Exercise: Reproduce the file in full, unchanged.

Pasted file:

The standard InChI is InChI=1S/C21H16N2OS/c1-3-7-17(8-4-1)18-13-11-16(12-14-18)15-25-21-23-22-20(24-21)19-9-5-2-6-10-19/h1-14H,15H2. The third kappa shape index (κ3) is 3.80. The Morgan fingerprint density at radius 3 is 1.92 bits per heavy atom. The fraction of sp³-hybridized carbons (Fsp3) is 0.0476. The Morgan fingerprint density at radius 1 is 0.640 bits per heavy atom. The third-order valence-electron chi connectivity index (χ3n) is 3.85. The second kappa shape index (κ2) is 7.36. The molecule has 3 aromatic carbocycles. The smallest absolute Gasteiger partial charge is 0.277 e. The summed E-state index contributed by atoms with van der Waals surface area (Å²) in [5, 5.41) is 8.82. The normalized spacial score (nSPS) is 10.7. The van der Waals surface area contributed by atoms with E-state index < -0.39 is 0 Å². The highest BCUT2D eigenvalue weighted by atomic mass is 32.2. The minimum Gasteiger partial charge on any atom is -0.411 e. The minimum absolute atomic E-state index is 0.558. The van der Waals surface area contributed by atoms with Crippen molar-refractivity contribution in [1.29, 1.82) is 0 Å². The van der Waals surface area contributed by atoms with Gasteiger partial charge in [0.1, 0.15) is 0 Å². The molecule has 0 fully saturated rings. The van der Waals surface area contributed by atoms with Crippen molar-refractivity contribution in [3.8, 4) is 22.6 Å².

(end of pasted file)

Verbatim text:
The standard InChI is InChI=1S/C21H16N2OS/c1-3-7-17(8-4-1)18-13-11-16(12-14-18)15-25-21-23-22-20(24-21)19-9-5-2-6-10-19/h1-14H,15H2. The third kappa shape index (κ3) is 3.80. The Morgan fingerprint density at radius 3 is 1.92 bits per heavy atom. The fraction of sp³-hybridized carbons (Fsp3) is 0.0476. The Morgan fingerprint density at radius 1 is 0.640 bits per heavy atom. The third-order valence-electron chi connectivity index (χ3n) is 3.85. The second kappa shape index (κ2) is 7.36. The molecule has 3 aromatic carbocycles. The smallest absolute Gasteiger partial charge is 0.277 e. The summed E-state index contributed by atoms with van der Waals surface area (Å²) in [5, 5.41) is 8.82. The normalized spacial score (nSPS) is 10.7. The van der Waals surface area contributed by atoms with E-state index < -0.39 is 0 Å². The highest BCUT2D eigenvalue weighted by atomic mass is 32.2. The minimum Gasteiger partial charge on any atom is -0.411 e. The minimum absolute atomic E-state index is 0.558. The van der Waals surface area contributed by atoms with Crippen molar-refractivity contribution in [1.29, 1.82) is 0 Å². The van der Waals surface area contributed by atoms with Gasteiger partial charge in [0.1, 0.15) is 0 Å². The molecule has 0 fully saturated rings. The van der Waals surface area contributed by atoms with Crippen molar-refractivity contribution in [3.8, 4) is 22.6 Å².